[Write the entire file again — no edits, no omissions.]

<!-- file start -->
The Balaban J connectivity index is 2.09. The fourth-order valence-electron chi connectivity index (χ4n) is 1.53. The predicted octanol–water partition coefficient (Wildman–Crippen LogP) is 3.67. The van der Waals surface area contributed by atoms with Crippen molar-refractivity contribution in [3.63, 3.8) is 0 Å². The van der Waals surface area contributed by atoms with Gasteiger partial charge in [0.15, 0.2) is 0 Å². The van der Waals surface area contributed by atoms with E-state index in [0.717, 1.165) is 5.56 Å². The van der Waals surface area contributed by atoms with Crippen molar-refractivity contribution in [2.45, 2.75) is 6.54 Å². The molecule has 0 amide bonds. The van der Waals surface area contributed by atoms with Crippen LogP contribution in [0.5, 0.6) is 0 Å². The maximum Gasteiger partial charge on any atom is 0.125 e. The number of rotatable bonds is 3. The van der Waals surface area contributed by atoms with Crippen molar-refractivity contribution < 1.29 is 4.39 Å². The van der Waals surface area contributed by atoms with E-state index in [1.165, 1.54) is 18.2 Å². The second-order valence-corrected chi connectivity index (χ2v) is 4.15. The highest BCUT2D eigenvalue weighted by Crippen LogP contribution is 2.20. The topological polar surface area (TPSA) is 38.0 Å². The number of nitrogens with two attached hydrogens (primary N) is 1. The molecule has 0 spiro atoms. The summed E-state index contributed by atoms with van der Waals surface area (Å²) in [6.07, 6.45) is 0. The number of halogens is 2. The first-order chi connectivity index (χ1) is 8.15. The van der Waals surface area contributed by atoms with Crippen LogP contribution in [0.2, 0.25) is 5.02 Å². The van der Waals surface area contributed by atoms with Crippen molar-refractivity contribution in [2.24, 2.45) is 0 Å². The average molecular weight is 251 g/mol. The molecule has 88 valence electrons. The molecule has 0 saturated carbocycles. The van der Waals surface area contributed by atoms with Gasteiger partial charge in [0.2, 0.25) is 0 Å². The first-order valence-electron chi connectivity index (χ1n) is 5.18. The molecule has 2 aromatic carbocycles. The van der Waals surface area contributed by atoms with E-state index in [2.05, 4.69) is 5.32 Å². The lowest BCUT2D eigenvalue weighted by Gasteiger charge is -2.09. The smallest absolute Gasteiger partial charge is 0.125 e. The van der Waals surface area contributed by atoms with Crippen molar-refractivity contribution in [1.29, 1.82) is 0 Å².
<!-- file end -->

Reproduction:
The Balaban J connectivity index is 2.09. The fourth-order valence-electron chi connectivity index (χ4n) is 1.53. The predicted octanol–water partition coefficient (Wildman–Crippen LogP) is 3.67. The van der Waals surface area contributed by atoms with Crippen molar-refractivity contribution in [3.63, 3.8) is 0 Å². The van der Waals surface area contributed by atoms with Gasteiger partial charge in [0.15, 0.2) is 0 Å². The van der Waals surface area contributed by atoms with E-state index in [0.717, 1.165) is 5.56 Å². The van der Waals surface area contributed by atoms with Crippen molar-refractivity contribution in [2.45, 2.75) is 6.54 Å². The molecule has 0 amide bonds. The van der Waals surface area contributed by atoms with Crippen LogP contribution in [0.5, 0.6) is 0 Å². The maximum Gasteiger partial charge on any atom is 0.125 e. The number of rotatable bonds is 3. The van der Waals surface area contributed by atoms with Crippen molar-refractivity contribution < 1.29 is 4.39 Å². The van der Waals surface area contributed by atoms with E-state index in [1.165, 1.54) is 18.2 Å². The second-order valence-corrected chi connectivity index (χ2v) is 4.15. The highest BCUT2D eigenvalue weighted by Crippen LogP contribution is 2.20. The topological polar surface area (TPSA) is 38.0 Å². The number of nitrogens with two attached hydrogens (primary N) is 1. The molecule has 0 spiro atoms. The summed E-state index contributed by atoms with van der Waals surface area (Å²) in [6.07, 6.45) is 0. The number of halogens is 2. The first-order chi connectivity index (χ1) is 8.15. The van der Waals surface area contributed by atoms with Crippen LogP contribution in [0.2, 0.25) is 5.02 Å². The van der Waals surface area contributed by atoms with Crippen molar-refractivity contribution in [2.24, 2.45) is 0 Å². The average molecular weight is 251 g/mol. The molecule has 88 valence electrons. The molecule has 0 saturated carbocycles. The van der Waals surface area contributed by atoms with Gasteiger partial charge in [0.2, 0.25) is 0 Å². The first-order valence-electron chi connectivity index (χ1n) is 5.18. The molecule has 2 aromatic carbocycles. The van der Waals surface area contributed by atoms with E-state index in [2.05, 4.69) is 5.32 Å². The lowest BCUT2D eigenvalue weighted by Gasteiger charge is -2.09. The smallest absolute Gasteiger partial charge is 0.125 e. The van der Waals surface area contributed by atoms with Crippen molar-refractivity contribution in [1.29, 1.82) is 0 Å².